But the alarm in my head continued to ring — not just because corsets are back in a big way, but because I, surprisingly, love the way they look, especially in the fresh and often weird way they’re styled, wrapping and shaping our waists in a way I never thought we could. While I found the prospect of wiggling into this latest wardrobe game-changer exciting, I also felt uncomfortable. These centuries-old instruments of everyday torture were used to mold women into a fantasy silhouette that was rarely achieved without pain or genuine damage to their health. We retired them. We banished them. We relegated them to fashion history. Now here they are in all their contemporary glory. And I want to buy one, or a few… But can a feminist wear a corset without being a hypocrite?

Can a feminist wear a corset without being a hypocrite?

We’ve living in a time of intersectional feminismbody positivity, and genderless, smart, and adaptive fashion. We’re (gradually) gaining ground for women’s rights around the world, and we’ve mounted an aggressive attack on the gender wage gap. An archaic body-modification device with a controversial history seems a little out of place in our progressive wardrobes. But here I am, trying to decide if I should get one in leather or denim or both.

Of course, the contemporary corset I want is definitely not the corset of the 16th century. For form, we’ve gone with modern plastic and polyester instead of steel and whalebone, and barring the waist-trainer-faithful, wearing one today is primarily an exercise in accessorizing, not modification. Modern options don’t bear much of a resemblance to their ancestors either, with soft bralette and belt versions being favored over full-torso designs. Instead of a constrictive undergarment, these are cool and beautiful pieces in materials like light cotton voile and hand-molded leather. But all things considered, these are still corsets, designed to exaggerate the female form — and I still feel a little shook.

Fashion’s cyclical nature means there isn’t just the possibility of a comeback — there’s the inevitability of one. But the corset always felt like an exception to that rule. When fashion experienced a major silhouette reform in the early 20th century (starting from the pioneering corset-free designers like Paul Poiret and Gabrielle Chanel), women didn’t just push corsets to the backs of their closets — they condemned them. After all, they had seen and experienced everything from the industrial revolution to the sexual revolution of the jazz age to the battle for the women’s vote. Meeting an unrealistic standard simply for the pleasure of the male gaze wasn’t a high enough aspiration for the people they had become; they could be so much more — and they wanted to be.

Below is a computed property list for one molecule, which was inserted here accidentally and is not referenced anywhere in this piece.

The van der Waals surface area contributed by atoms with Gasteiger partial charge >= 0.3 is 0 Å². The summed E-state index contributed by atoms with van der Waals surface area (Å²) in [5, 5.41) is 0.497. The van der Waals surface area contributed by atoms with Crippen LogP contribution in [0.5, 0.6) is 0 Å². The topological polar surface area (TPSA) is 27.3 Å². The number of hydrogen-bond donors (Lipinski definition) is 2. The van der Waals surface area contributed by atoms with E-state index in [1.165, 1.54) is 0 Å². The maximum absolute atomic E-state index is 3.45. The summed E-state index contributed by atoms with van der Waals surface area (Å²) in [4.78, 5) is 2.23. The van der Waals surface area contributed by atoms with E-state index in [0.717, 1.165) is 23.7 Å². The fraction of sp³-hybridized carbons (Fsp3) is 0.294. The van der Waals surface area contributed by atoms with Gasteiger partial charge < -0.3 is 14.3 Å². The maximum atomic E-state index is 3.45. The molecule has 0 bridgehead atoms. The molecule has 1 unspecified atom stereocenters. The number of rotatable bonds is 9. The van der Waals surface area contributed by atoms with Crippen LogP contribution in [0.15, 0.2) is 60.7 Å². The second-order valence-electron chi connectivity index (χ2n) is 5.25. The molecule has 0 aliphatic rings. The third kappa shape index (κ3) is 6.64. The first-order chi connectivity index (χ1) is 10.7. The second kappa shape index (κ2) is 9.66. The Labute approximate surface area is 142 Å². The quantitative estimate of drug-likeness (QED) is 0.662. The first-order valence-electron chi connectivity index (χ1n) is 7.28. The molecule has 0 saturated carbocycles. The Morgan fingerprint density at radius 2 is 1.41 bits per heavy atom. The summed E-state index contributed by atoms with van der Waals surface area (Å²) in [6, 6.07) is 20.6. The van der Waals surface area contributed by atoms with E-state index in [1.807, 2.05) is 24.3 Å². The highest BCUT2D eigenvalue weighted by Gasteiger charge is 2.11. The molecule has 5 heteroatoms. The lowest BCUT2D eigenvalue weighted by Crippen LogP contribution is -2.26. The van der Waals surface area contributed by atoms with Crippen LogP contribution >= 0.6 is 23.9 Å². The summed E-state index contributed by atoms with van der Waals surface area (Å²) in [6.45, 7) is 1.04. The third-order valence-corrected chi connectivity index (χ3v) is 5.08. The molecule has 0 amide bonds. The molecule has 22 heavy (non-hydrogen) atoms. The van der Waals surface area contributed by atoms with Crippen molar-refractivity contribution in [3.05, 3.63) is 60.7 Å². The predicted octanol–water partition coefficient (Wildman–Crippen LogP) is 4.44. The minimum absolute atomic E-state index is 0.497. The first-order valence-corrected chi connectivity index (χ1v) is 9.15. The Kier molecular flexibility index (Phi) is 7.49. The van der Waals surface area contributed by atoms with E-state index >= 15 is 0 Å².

But the return of the corset represents yet another shift in our state of mind: Is it, again, about stature and empowerment? We’re now wearing them over our clothes, a choice that says almost as much as the choice to bring them back in the first place: If we’re going to wear a corset, it’s going to be on our terms, loose and layered and as unconventionally sutured as possible.

We’ve always used fashion to express opinions, align with a cause, or put our personalities on display. In that way, the ability to choose what we wear every day has power, so it makes sense to put that power to use, be it through a feminist Dior T-shirt, a Hillary Clinton-style pant suit, or, in this case, by reclaiming the corset and subverting its oppressive roots. Of course, part of what makes that possible is that today’s version of the corset isn’t just about being perceived as sexy and alluring — the 2017 version is built for modern life, for weekday subway rides, brunch marathons, and probably your Instagram account, too.

It’s in the intersection between the corset and its past and present cultural context that brings it full circle. In a world where our choices mattered less, where our voices were stifled, and our roles imposed on us, any opportunity to rebel was significant. Today, despite gender bias and its fallout, women have more space and freedom than ever before to shape our lives as we see fit — not just our waists. That doesn’t make the trend any less disconcerting if you’d written them off entirely like I had. But, we can embrace the fact that living in 2017 means that even though rejecting the corset was a big deal, reintroducing it doesn’t necessarily have to be.

We get to choose it for ourselves now, and in doing so, we get to choose what it means. For me, that means adding another layer to my outfit. I’m thinking my new striped pant suit would look great with one, so I’m going to get over my reservations (and silence the voice in my head telling me I don’t have the body for it) and buy one. Not Kim’s Givenchy corset — I’m not best friends with Riccardo Tisci just yet — but something a little like it.

By: Modupe Oloruntoba